In the Netflix documentary The Road I’m On, country super star Garth Brooks recounts his childhood and his rise to fame. He recalls a particular instance when his father insisted that Garth join something, anything. You have to be part of a team, any team, was his father’s directive. As a result, young Garth played high school football. Do music and sports seem like polar opposites to you? If so, consider these three things that sports and music have in common.

Teamwork

Anyone who’s played sports knows that it takes more than one person to win the game. Teamwork is critical, and this also applies to music. Soloists with attention-getting personalities often get the spotlight, but they don’t earn this praise alone. Back-up singers, dancers, drummers, instrumentalists, lighting designers, and vocal coaches all create the magic for the chart-topping celebrities we know and love. Students who have music as part of their education learn that teamwork is a must. Choir singers learn the art of the “blend” when each singer isn’t too loud or too soft, but just right. Band players practice alone and then come together as a whole to work on their sound as a group. Whether in choir, band, or orchestra, each music student is part of a larger team.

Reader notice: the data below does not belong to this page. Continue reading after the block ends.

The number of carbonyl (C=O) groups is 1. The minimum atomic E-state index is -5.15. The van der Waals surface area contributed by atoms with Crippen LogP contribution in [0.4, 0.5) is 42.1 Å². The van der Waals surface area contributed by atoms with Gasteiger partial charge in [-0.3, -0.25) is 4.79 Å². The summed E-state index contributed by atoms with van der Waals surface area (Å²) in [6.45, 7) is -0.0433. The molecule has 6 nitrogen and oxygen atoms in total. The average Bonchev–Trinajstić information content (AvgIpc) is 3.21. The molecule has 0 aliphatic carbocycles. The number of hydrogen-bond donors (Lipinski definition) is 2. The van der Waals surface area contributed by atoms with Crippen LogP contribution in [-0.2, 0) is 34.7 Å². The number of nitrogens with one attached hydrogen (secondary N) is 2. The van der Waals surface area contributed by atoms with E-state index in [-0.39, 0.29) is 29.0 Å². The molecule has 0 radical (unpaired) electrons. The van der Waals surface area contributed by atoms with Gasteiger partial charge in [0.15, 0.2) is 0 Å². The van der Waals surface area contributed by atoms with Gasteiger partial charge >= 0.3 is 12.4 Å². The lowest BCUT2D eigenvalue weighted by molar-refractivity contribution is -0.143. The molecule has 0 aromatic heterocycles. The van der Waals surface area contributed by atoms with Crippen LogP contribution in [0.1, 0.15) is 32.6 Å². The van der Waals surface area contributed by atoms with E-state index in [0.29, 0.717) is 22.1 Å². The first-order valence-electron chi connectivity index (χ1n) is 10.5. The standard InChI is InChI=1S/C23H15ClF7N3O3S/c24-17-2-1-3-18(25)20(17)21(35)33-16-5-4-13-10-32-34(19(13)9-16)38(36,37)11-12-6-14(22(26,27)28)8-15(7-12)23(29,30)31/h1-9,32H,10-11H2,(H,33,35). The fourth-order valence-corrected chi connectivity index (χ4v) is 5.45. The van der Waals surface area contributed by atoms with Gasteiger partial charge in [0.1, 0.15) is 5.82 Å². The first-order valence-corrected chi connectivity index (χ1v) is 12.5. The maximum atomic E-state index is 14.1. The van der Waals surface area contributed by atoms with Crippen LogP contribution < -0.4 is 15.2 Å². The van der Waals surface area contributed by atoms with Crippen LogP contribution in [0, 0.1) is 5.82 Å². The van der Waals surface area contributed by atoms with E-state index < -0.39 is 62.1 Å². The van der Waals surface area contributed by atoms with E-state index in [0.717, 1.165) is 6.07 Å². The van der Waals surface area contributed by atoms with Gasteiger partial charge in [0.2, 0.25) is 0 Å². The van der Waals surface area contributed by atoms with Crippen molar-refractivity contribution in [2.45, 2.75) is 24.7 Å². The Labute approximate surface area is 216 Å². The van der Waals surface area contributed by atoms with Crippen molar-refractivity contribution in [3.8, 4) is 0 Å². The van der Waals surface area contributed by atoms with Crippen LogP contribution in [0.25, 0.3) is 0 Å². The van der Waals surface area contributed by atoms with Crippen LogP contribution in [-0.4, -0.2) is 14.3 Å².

Drive

Goals and desires are easy to have, but it takes drive to accomplish what you want. Wishful thinking won’t make things happen; action is required. In sports, if you don’t show up for practice, you’re destined to fail. If you show up with a bad attitude or a half-hearted attitude, your practice won’t do much good. The same goes for music. Each person in a group brings their abilities and desire to succeed. Talent alone isn’t good enough; you have to work for what you want. Choirs learn this together by practicing parts of the same songs over and over again to achieve the desired sound. A three-minute song takes hours upon hours to learn. Band members will refine the same section of music because a note is played too soon, or a rest lasts too long, or instruments sound out of balance with each another. Each person’s drive pushes them to create a work of excellence.

Success